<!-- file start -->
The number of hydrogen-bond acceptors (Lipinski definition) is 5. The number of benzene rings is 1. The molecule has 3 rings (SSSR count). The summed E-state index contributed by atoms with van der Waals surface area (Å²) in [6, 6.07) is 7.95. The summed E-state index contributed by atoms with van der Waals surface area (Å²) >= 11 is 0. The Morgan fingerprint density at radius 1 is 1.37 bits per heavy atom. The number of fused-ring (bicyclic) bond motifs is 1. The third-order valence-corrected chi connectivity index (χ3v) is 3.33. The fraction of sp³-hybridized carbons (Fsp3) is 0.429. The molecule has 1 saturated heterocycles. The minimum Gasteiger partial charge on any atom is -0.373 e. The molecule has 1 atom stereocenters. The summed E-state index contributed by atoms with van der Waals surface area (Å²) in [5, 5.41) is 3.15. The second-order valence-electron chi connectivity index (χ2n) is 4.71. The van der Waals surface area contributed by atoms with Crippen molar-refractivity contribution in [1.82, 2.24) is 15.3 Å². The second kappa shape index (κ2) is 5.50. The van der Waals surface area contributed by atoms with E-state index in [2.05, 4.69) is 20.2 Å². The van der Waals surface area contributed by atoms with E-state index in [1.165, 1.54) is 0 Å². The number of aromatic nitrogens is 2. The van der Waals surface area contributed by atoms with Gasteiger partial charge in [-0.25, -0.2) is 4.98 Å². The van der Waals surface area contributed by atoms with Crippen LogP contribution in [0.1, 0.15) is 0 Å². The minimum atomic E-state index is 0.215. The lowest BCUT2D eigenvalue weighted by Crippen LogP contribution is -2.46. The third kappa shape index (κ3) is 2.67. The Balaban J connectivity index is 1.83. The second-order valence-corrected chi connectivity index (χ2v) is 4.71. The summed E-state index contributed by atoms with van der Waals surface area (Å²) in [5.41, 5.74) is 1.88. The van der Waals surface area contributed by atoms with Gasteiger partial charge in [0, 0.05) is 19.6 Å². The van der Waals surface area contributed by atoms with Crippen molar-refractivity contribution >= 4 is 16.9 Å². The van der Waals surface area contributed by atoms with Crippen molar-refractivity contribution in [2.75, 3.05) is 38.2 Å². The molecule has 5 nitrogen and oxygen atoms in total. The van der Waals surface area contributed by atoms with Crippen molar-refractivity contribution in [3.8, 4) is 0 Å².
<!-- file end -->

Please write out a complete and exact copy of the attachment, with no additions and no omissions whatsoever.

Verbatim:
The number of hydrogen-bond acceptors (Lipinski definition) is 5. The number of benzene rings is 1. The molecule has 3 rings (SSSR count). The summed E-state index contributed by atoms with van der Waals surface area (Å²) in [6, 6.07) is 7.95. The summed E-state index contributed by atoms with van der Waals surface area (Å²) >= 11 is 0. The Morgan fingerprint density at radius 1 is 1.37 bits per heavy atom. The number of fused-ring (bicyclic) bond motifs is 1. The third-order valence-corrected chi connectivity index (χ3v) is 3.33. The fraction of sp³-hybridized carbons (Fsp3) is 0.429. The molecule has 1 saturated heterocycles. The minimum Gasteiger partial charge on any atom is -0.373 e. The molecule has 1 atom stereocenters. The summed E-state index contributed by atoms with van der Waals surface area (Å²) in [5, 5.41) is 3.15. The second-order valence-electron chi connectivity index (χ2n) is 4.71. The van der Waals surface area contributed by atoms with Crippen molar-refractivity contribution in [1.82, 2.24) is 15.3 Å². The second kappa shape index (κ2) is 5.50. The van der Waals surface area contributed by atoms with E-state index in [2.05, 4.69) is 20.2 Å². The van der Waals surface area contributed by atoms with E-state index in [1.165, 1.54) is 0 Å². The number of aromatic nitrogens is 2. The van der Waals surface area contributed by atoms with Gasteiger partial charge in [-0.25, -0.2) is 4.98 Å². The van der Waals surface area contributed by atoms with Crippen LogP contribution in [0.1, 0.15) is 0 Å². The minimum atomic E-state index is 0.215. The lowest BCUT2D eigenvalue weighted by Crippen LogP contribution is -2.46. The third kappa shape index (κ3) is 2.67. The Balaban J connectivity index is 1.83. The second-order valence-corrected chi connectivity index (χ2v) is 4.71. The summed E-state index contributed by atoms with van der Waals surface area (Å²) in [5.41, 5.74) is 1.88. The van der Waals surface area contributed by atoms with Gasteiger partial charge in [0, 0.05) is 19.6 Å². The van der Waals surface area contributed by atoms with Crippen molar-refractivity contribution >= 4 is 16.9 Å². The van der Waals surface area contributed by atoms with Crippen molar-refractivity contribution in [2.75, 3.05) is 38.2 Å². The molecule has 5 nitrogen and oxygen atoms in total. The van der Waals surface area contributed by atoms with Crippen molar-refractivity contribution in [3.8, 4) is 0 Å².